Commit hash replacement in Git archives

by Anton Semjonov

Table of Contents

tl;dr: use $Format:%h$ in a file and mark for substitution in downloaded archives with 'file export-subst' in .gitattributes

Trying to implement some sort of automatic versioning based on your git commits or tags is not as easy as it should seem. The idea is to use a feature built into the revision control system to modify your project files and increment version counters automatically or embed commit information into software builds - in my case: the --version output of Go applications built with cobra.

Ideally, the solution should not require executing some hacked-together scripts or configuring overly many settings on developer machines, yet still embed version information when a user donwloads a release to build locally. The simpler, the better.

git hooks

My first intention was to use git hooks. They reside in a project’s .git/hooks/ directory and there are a number of different hooks for various steps in your workflow.

There is a pre-commit hook, which is executed right before saving the new commit. However, you cannot use the hash of the commit-to-be in your script, because that hash does not exist yet at this point. And even if you were to change any file at this point, the commit hash would change and you would need to change the file again … you see where this is going.

My biggest gripe with this solution is that custom scripts in the .git/ directory are not added to the repository itself. That means that a fresh clone will not contain those custom hooks of yours.

build-time scripts

Go supports setting package-level variables at compile time with this -ldflags syntax:

go build -ldflags "-X main.commit=$COMMIT_HASH"

This is exactly what build.go does and surely, this is a powerful tool. But again, this requires some custom build-time scripts, requires that git is installed to use rev-parse and it must be used in a git clone which includes all this commit information. I agree, this should almost be a given on a developer machine but this is not necessarily the case for a downloaded .tar.gz archive and you can’t use a simple go get ....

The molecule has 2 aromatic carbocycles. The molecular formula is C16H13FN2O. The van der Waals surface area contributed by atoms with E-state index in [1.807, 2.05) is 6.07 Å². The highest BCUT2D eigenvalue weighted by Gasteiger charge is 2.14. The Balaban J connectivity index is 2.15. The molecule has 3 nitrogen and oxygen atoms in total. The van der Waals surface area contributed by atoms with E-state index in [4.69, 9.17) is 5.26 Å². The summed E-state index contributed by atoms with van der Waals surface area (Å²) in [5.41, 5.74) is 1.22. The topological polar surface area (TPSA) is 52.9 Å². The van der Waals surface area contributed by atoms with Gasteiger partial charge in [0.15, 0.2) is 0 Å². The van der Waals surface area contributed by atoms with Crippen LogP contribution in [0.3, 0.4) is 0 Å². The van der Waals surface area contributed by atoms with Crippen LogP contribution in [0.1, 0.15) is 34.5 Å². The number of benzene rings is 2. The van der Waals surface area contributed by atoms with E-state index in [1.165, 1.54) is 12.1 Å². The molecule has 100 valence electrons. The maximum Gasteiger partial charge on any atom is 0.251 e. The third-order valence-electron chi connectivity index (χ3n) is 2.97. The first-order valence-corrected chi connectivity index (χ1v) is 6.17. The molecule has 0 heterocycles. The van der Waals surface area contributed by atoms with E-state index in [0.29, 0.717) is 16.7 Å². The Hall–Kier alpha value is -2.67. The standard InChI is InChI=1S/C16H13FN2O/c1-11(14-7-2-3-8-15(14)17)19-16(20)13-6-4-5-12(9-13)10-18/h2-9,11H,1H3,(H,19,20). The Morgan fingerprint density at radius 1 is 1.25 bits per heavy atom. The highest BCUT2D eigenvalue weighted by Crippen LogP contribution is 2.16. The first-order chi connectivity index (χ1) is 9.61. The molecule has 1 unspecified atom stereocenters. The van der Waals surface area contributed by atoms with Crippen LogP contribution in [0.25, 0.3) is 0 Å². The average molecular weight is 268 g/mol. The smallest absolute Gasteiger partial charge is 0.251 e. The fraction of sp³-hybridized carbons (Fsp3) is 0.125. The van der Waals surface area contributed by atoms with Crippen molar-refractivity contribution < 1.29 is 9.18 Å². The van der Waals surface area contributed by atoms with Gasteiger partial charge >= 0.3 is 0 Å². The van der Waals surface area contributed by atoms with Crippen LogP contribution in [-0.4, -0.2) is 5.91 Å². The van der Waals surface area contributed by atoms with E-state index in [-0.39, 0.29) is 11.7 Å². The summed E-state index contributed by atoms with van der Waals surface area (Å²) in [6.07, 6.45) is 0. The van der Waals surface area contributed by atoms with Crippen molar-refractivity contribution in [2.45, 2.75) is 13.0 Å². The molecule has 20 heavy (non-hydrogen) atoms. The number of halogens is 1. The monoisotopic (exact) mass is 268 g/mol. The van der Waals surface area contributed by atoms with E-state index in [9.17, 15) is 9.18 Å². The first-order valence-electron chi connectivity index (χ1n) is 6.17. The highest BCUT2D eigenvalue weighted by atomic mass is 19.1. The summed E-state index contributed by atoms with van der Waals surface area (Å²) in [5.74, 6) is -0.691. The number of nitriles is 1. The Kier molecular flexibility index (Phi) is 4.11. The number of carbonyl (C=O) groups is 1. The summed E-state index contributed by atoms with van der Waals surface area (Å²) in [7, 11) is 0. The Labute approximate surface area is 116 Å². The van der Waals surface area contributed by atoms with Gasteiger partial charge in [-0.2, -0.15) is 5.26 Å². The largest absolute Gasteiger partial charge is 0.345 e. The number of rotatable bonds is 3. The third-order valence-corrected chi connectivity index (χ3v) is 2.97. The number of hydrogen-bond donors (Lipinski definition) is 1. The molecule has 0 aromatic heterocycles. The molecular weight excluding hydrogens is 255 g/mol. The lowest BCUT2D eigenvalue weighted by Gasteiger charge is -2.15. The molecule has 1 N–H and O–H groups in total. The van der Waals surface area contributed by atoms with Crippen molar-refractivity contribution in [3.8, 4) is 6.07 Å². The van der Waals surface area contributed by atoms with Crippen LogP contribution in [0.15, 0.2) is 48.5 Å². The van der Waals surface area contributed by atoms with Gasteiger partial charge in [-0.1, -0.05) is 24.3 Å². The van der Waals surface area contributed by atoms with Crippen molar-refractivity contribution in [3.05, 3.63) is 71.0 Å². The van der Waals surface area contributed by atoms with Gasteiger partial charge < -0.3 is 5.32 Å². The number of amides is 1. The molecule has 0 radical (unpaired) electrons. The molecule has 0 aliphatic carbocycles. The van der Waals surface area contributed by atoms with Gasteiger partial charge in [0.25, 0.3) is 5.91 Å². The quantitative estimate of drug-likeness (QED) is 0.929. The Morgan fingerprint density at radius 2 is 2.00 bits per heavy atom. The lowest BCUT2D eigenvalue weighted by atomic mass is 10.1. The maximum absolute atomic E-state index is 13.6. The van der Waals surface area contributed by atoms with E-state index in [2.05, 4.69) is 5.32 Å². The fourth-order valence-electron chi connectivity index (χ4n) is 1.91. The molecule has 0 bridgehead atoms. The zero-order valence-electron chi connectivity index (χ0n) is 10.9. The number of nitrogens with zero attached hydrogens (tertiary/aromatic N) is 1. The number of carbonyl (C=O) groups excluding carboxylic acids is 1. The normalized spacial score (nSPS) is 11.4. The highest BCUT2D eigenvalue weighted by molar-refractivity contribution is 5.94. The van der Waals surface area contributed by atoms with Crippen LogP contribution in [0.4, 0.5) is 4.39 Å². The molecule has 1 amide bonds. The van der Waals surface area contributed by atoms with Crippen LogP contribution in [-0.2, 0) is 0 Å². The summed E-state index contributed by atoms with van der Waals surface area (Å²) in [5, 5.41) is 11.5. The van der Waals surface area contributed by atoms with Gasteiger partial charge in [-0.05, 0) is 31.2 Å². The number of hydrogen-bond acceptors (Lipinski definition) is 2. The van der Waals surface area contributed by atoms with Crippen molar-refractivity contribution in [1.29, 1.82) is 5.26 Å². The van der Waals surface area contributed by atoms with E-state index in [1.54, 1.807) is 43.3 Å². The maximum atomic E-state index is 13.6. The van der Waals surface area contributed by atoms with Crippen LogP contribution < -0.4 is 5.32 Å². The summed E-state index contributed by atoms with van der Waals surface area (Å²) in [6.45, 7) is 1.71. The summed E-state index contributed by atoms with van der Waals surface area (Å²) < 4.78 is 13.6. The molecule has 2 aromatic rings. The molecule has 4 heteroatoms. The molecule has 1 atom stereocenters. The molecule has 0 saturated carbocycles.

gitattributes

Enter .gitattributes. You can define a number of different normalization operations with gitattributes. Among them are filters and substitutions.

filters

Filters defined in you .gitattributes file are really powerful. They enable you to save one thing in the repository and replace it with something dynamically generated upon checkout. For example, replace a given string with the output of git describe upon checkout but substitute the original string before committing the blob to the tree.

This looked almost perfect as it allowed nearly every imaginable version string replacement. Except: the filter commands are saved in your git config (.git/config or ~/.gitconfig) and are not transferred together with the rest of the git tree when pushing or cloning. Which makes sense, because it would otherwise allow for arbitrary command-execution upon checkout. Imagine a filter command which quietly uploads you ssh keys to a pastebin? Yeah, you don’t want that.